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ANATOMY AND PHYSIOLOGY Respiratory System The respiratory system consists of all the organs involved in breathing. These include the nose, pharynx, larynx, trachea, bronchi and lungs. The respiratory system does two very important things: it brings oxygen into our bodies, which we need for our cells to live and function properly; and it helps us get rid of carbon dioxide, which is a waste product of cellular function. The nose, pharynx, larynx, trachea and bronchi all work like a system of pipes through which the air is funneled down into our lungs. There, in very small air sacs called alveoli, oxygen is brought into the bloodstream and carbon dioxide is pushed from the blood out into the air. When something goes wrong with part of the respiratory system, such as an infection like pneumonia, chronic obstructive pulmonary diseases, it makes it harder for us to get the oxygen we need and to get rid of the waste product carbon dioxide.

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The Upper Airway and Trachea When you breathe in, air enters your body through your nose or mouth. From there, it travels down your throat through the larynx (or voicebox) and into the trachea (or windpipe) before entering your lungs. All these structures act to funnel fresh air down from the outside world into your body. The upper airway is important because it must always stay open for you to be able to breathe. It also helps to moisten and warm the air before it reaches your lungs. The Lungs Structure Air travels to the lungs through a series of air tubes and passages. It enters the body through the nostrils or the mouth, passing down the throat to the larynx, or voice box, and then to the trachea, or windpipe. In the chest cavity the trachea divides into two branches, called the right and left bronchi or bronchial tubes, that enter the lungs. In the adult human, each lung is 25 to 30 cm (10 to 12 in) long and roughly conical. The left lung is divided into two sections, or lobes: the superior and the inferior. The right lung is somewhat larger than the left lung and is divided into three lobes: the superior, middle, and inferior. The two lungs are separated by a structure called the mediastinum, which contains the heart, trachea, esophagus, and blood vessels. Both right and left lungs are covered by an external membrane called the pleura. The outer layer of the pleura forms the lining of the chest cavity. The branches of the bronchi eventually narrow down to tubes of less than 1.02 mm (less than 0.04 in) in diameter. These tubes, called bronchioles, divide into even narrower tubes, called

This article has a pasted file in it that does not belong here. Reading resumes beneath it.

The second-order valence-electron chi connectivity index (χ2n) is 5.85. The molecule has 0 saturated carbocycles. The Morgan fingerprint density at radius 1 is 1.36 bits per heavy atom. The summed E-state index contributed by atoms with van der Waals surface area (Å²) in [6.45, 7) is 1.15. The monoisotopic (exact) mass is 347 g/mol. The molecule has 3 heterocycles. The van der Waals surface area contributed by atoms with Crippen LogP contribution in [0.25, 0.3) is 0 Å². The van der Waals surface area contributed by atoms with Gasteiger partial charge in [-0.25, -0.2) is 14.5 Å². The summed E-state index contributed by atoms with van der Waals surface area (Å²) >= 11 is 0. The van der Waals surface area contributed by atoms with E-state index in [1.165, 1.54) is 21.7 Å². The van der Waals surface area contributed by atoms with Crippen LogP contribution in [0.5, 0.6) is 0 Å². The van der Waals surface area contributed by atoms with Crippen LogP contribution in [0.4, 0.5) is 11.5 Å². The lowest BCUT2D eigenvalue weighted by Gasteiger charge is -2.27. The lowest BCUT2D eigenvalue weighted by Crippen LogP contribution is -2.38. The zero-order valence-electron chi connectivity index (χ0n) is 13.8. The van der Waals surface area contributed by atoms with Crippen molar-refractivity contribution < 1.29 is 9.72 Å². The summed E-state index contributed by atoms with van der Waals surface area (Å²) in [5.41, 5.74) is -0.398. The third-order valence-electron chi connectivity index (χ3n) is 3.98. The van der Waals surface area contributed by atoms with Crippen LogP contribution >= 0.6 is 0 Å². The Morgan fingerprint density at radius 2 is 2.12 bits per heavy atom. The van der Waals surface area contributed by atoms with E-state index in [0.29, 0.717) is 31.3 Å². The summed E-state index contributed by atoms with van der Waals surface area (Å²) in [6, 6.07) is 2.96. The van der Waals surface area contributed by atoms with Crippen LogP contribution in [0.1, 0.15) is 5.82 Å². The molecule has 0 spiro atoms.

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alveolar ducts. Each alveolar duct ends in a grapelike cluster of thin-walled sacs, called alveoli (a single sac is called an alveolus). From 300 million to 400 million alveoli are contained in each lung. The air sacs of both lungs have a total surface area of about 93 sq m (about 1000 sq ft), nearly 50 times the total surface area of the skin. In addition to the network of air tubes, the lungs also contain a vast network of blood vessels. Each alveolus is surrounded by many tiny capillaries, which receive blood from arteries and empty into veins. The arteries join to form the pulmonary arteries, and the veins join to form the pulmonary veins. These large blood vessels connect the lungs with the heart. The lungs are paired, cone-shaped organs which take up most of the space in our chests, along with the heart. Their role is to take oxygen into the body, which we need for our cells to live and function properly, and to help us get rid of carbon dioxide, which is a waste product. We each have two lungs, a left lung and a right lung. These are divided up into ‘lobes’, or big sections of tissue separated by ‘fissures’ or dividers. The right lung has three lobes but the left lung has only two, because the heart takes up some of the space in the left side of our chest. The lungs can also be divided up into even smaller portions, called ‘bronchopulmonary segments’. These are pyramidal-shaped areas which are also separated from each other by membranes. There are about 10 of them in each lung. Each segment receives its own blood supply and air supply.